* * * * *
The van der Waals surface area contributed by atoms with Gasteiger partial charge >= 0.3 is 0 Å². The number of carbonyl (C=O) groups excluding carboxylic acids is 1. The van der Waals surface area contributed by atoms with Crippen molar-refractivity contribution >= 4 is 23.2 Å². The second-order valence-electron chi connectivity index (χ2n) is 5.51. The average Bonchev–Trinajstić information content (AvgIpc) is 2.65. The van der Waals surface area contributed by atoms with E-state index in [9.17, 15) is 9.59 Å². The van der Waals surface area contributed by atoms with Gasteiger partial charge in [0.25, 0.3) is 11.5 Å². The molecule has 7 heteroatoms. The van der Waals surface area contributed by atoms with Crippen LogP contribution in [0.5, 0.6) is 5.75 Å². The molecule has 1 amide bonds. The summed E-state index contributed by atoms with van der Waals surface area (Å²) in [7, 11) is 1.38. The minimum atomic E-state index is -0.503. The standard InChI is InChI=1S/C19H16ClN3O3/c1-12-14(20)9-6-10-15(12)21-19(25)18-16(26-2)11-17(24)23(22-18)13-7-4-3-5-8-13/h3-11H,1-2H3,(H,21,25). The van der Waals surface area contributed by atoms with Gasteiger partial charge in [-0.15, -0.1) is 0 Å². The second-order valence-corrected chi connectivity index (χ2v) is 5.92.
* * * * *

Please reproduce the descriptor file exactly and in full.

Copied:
The van der Waals surface area contributed by atoms with Gasteiger partial charge >= 0.3 is 0 Å². The number of carbonyl (C=O) groups excluding carboxylic acids is 1. The van der Waals surface area contributed by atoms with Crippen molar-refractivity contribution >= 4 is 23.2 Å². The second-order valence-electron chi connectivity index (χ2n) is 5.51. The average Bonchev–Trinajstić information content (AvgIpc) is 2.65. The van der Waals surface area contributed by atoms with E-state index in [9.17, 15) is 9.59 Å². The van der Waals surface area contributed by atoms with Gasteiger partial charge in [0.25, 0.3) is 11.5 Å². The molecule has 7 heteroatoms. The van der Waals surface area contributed by atoms with Crippen LogP contribution in [0.5, 0.6) is 5.75 Å². The molecule has 1 amide bonds. The summed E-state index contributed by atoms with van der Waals surface area (Å²) in [7, 11) is 1.38. The minimum atomic E-state index is -0.503. The standard InChI is InChI=1S/C19H16ClN3O3/c1-12-14(20)9-6-10-15(12)21-19(25)18-16(26-2)11-17(24)23(22-18)13-7-4-3-5-8-13/h3-11H,1-2H3,(H,21,25). The van der Waals surface area contributed by atoms with Gasteiger partial charge in [-0.15, -0.1) is 0 Å². The second-order valence-corrected chi connectivity index (χ2v) is 5.92.